COMMUNITIES throughout the county are struggling to cope with widespread water shortages as a result of the recent respite from the Artic weather conditions.
Thousands of people across Tipperary were left with frozen pipes over Christmas, with many having to refill toilet cisterns with buckets of water. Also, hundreds of people sitting down to enjoy TV on Christmas night were left without television when a transmitter in Tipperary froze over.
Levels in most reservoirs are now low due to burst water-mains, undetected leaks and people leaving taps running during the harsh weather conditions. Staff from both North Tipperary and South Tipperary County Council have been working to restore water to homes after numerous incidents of burst pipes were reported in towns throughout the county.
Many homes were left without water during the Christmas period but a thaw in recent days has caused further problems with burst pipes in many homes heaping further misery on homeowners.
Senior Executive Officer with South Tipp County Council, Aiden Fennessy has stated it may be necessary for local authorities to turn off water supplies to house holders without prior notice, as a precautionary measure.
In Clonmel the borough council has had to introduce cut-offs at various locations between 7am and 7 pm as a measure to deal with the problem.
In North Tipperary water demand is currently unprecedented due to the thawing of leaking pipes. The public are requested to get pipes turned off and repaired and to check property and farmers have been asked to check drinking troughs for leakages. All public water supplies are under severe pressure with disruptions occurring in many areas but particularly in Ballina with the public asked to minimise water usage.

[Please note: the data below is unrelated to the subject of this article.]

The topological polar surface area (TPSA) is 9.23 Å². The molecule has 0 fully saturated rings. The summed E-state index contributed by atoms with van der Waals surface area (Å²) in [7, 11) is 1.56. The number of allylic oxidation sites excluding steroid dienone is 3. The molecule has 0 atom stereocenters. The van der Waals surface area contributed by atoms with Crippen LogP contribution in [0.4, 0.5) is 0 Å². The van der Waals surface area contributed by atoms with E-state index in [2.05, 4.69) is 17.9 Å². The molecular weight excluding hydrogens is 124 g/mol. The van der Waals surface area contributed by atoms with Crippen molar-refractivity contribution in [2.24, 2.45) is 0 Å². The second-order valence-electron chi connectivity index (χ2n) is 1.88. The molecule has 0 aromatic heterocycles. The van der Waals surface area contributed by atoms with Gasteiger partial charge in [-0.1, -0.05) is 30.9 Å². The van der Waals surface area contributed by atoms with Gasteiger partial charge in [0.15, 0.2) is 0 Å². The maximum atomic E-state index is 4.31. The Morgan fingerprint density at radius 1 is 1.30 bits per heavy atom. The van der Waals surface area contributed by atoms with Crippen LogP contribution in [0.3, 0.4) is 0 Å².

Meanwhile, hundreds of Chorus/UPC customers were left without television on Christmas Day and into St Stephen's Day after a transmitter on Keeper Hill in Tipperary was damaged in the cold snap.
The transmitter broadcasts to four counties, including Tipperary, Limerick, Galway and Cork. A spokesperson said "hundreds" of people were affected when the transmitter crashed at about 10pm on Saturday night. Engineers worked throughout Sunday to repair the frozen hardware while angry customers left messages with Chorus.
The repair work took about eight or nine hours. The transmitter was back up and running by about 6pm on Sunday. "What happened on Saturday was something we didn't expect," said the spokesperson. "It caused a massive outage."
Most of those affected were country dwellers with TV dishes. Nenagh in particular, and most of Tipperary were affected. "The worst is behind us," added the spokesperson. "Next year, they will prepare for that. They're putting hardware on that transmitter to prevent that from happening again. The last thing people want is to have no TV over Christmas."